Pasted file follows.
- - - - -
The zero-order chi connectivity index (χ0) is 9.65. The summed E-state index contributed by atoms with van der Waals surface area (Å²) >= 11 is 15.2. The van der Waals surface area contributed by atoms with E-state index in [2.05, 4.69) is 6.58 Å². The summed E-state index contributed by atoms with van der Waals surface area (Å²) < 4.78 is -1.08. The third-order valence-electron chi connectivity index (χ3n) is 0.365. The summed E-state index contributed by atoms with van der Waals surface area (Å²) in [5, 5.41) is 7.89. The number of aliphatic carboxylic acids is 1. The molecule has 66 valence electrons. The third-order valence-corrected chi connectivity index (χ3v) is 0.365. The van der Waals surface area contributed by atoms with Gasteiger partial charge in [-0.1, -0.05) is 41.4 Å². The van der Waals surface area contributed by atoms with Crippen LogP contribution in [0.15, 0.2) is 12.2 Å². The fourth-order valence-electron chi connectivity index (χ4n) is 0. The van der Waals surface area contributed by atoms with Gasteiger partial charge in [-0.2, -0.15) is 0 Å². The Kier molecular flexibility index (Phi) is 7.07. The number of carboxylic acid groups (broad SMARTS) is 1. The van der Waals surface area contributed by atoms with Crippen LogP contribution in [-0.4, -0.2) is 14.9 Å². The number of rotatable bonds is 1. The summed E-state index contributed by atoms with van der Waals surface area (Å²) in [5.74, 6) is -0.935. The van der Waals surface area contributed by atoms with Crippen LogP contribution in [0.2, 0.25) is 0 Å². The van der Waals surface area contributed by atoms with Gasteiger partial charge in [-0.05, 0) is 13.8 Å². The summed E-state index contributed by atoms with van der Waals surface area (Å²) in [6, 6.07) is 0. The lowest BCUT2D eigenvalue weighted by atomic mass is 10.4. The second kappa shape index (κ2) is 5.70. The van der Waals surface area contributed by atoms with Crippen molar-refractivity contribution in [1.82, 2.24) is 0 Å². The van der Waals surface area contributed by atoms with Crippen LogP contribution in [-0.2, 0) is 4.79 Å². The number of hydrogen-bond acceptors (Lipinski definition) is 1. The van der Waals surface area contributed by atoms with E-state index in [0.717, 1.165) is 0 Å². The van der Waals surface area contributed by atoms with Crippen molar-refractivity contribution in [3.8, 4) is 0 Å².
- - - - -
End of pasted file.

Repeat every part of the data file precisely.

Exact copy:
The zero-order chi connectivity index (χ0) is 9.65. The summed E-state index contributed by atoms with van der Waals surface area (Å²) >= 11 is 15.2. The van der Waals surface area contributed by atoms with E-state index in [2.05, 4.69) is 6.58 Å². The summed E-state index contributed by atoms with van der Waals surface area (Å²) < 4.78 is -1.08. The third-order valence-electron chi connectivity index (χ3n) is 0.365. The summed E-state index contributed by atoms with van der Waals surface area (Å²) in [5, 5.41) is 7.89. The number of aliphatic carboxylic acids is 1. The molecule has 66 valence electrons. The third-order valence-corrected chi connectivity index (χ3v) is 0.365. The van der Waals surface area contributed by atoms with Gasteiger partial charge in [-0.1, -0.05) is 41.4 Å². The van der Waals surface area contributed by atoms with Crippen LogP contribution in [0.15, 0.2) is 12.2 Å². The fourth-order valence-electron chi connectivity index (χ4n) is 0. The van der Waals surface area contributed by atoms with Gasteiger partial charge in [-0.2, -0.15) is 0 Å². The Kier molecular flexibility index (Phi) is 7.07. The number of carboxylic acid groups (broad SMARTS) is 1. The van der Waals surface area contributed by atoms with Crippen LogP contribution in [-0.4, -0.2) is 14.9 Å². The number of rotatable bonds is 1. The summed E-state index contributed by atoms with van der Waals surface area (Å²) in [5.74, 6) is -0.935. The van der Waals surface area contributed by atoms with Crippen LogP contribution in [0.2, 0.25) is 0 Å². The van der Waals surface area contributed by atoms with Gasteiger partial charge in [-0.05, 0) is 13.8 Å². The summed E-state index contributed by atoms with van der Waals surface area (Å²) in [6, 6.07) is 0. The lowest BCUT2D eigenvalue weighted by atomic mass is 10.4. The second kappa shape index (κ2) is 5.70. The van der Waals surface area contributed by atoms with Crippen molar-refractivity contribution in [1.82, 2.24) is 0 Å². The van der Waals surface area contributed by atoms with Crippen LogP contribution in [-0.2, 0) is 4.79 Å². The number of hydrogen-bond acceptors (Lipinski definition) is 1. The van der Waals surface area contributed by atoms with E-state index in [0.717, 1.165) is 0 Å². The van der Waals surface area contributed by atoms with Crippen molar-refractivity contribution in [3.8, 4) is 0 Å².